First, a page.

The journal contacted the authors who said that some of the bands in western blots were duplicated during figure compilation. After discussion with Anthi Karaiskou and Catherine Jessus, Development referred this matter to Université Pierre et Marie Curie (UPMC, now Sorbonne Université), who investigated and cleared the authors of any wrongdoing. The UPMC committee decided that the conclusions of the paper were not affected by the errors and recommended correction of the paper (full reports available at: http://www2.cnrs.fr/sites/communique/fichier/rapport_conclusions.pdf and http://www2.cnrs.fr/sites/communique/fichier/rapport_analyse_detaillee.pdf). Development's editorial policies state that: “Should an error appear in a published article that affects scientific meaning or author credibility but does not affect the overall results and conclusions of the paper, our policy is to publish a Correction…” and that a Retraction should be published when “…a published paper contain[s] one or more significant errors or inaccuracies that change the overall results and conclusions of a paper…”. Development follows the guidelines of the Committee on Publication Ethics (COPE), which state: “Retraction should usually be reserved for publications that are so seriously flawed (for whatever reason) that their findings or conclusions should not be relied upon”. The standards of figure assembly and data presentation in this paper fall short of current good scientific practice. However, given that the investigating committee at UPMC declared that the conclusions of the paper were not affected by the errors, the appropriate course of action – according to COPE guidelines – is to publish a Correction, which Development has made as detailed as possible.
Readers should note that the policy of the UPMC is that authors should retain original data for 10 years; the paper falls outside this period. The authors were unable to find all the original data, but replicates of experiments carried out at the same time showing the same results were found for most blots and several new figure panels have been assembled.
In Fig. 2A, no data for the cyclin B2 blot could be found. The authors say that as the same results are also shown in Fig. 1B, and Figs 3 and 6, the cyclin B2 blot can be removed without affecting the conclusions. The new Fig. 2A is shown below. Development has not seen the original data for these results.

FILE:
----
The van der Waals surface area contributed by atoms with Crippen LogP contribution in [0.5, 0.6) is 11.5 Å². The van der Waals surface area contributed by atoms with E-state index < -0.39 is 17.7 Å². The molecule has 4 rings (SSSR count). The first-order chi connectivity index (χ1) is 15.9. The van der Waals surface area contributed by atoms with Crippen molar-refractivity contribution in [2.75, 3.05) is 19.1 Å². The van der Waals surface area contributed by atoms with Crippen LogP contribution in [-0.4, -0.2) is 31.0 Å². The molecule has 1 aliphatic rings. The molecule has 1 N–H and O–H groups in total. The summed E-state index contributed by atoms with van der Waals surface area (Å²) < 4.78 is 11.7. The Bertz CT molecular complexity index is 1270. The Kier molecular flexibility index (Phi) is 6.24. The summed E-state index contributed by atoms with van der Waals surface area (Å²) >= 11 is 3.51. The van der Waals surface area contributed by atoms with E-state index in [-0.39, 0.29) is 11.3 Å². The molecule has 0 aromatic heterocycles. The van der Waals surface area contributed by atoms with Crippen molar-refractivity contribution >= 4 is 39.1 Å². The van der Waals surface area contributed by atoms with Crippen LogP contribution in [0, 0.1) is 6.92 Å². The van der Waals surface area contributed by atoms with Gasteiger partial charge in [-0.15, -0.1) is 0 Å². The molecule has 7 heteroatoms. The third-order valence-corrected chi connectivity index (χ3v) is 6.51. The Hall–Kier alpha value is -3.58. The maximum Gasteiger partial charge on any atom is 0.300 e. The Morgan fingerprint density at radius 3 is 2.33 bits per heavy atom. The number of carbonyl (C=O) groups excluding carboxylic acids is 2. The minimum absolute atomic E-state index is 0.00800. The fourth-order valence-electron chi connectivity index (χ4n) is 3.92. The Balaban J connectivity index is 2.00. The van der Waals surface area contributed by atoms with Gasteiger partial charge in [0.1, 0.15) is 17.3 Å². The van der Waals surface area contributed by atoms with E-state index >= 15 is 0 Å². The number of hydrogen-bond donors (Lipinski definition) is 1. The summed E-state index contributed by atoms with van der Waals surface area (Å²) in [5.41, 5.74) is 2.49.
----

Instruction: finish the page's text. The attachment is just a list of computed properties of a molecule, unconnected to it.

Fig. 4B had unmarked splicing that the authors would like to correct. Original data could not be found for these blots but results from a replicate experiment carried out at the same time are shown.
For Fig. 5C, most of the original blots were found and the corrected figure panel is shown below. Note that original data were not found for the Cdc2 kinase activity, so this autoradiogram has been removed. The authors state that this does not affect the conclusions as Cdc2 activity is reflected by its tyrosine phosphorylation level and the graph in Fig. 5B. Lines indicating where the blots in Fig. 5A have been spliced have also been added; however, Development has not seen the original data for Fig. 5A.
In Fig. 6, original blots were found for all panels except P-MAPK and the corrected figure with lines indicating splices is shown.
In Fig. 7A, replicate results from the same experiment were found. No original data were found for the H1 kinase activity, so this has been removed. The authors state that absence of these data does not affect the conclusions because Cdc2 activity is reflected by its tyrosine 15 phosphorylation level. Lines indicating where the blots in Fig. 7B have been spliced have also been added. The new figure is shown here.
As a result of corrections to these figures, readers of Development (2004) 131, 1543-1552 (doi:10.1242/dev.01050) should ignore reference to H1 kinase activity on p. 1549. The second paragraph should now read: ‘The high H1 kinase activity generated by cyclin B1 addition in the presence of Plk1 indicates that, despite the partial phosphorylation of Cdc2, the cyclinB1-Cdc2 neocomplexes are mainly active (Fig. 5C).’ Text in the fourth paragraph should read: ‘Constitutively active Plk1 expression did not allow stage IV oocytes to respond to progesterone, as indicated by the absence of Cdc25 and Myt1 electrophoretic shift and the maintenance of Tyr15 phosphorylation of Cdc2 (Fig. 7A).’
The authors apologise to the journal and readers for these errors.
Development refers readers to other notices related to the UPMC investigation, published in our sister journal, Journal of Cell Science: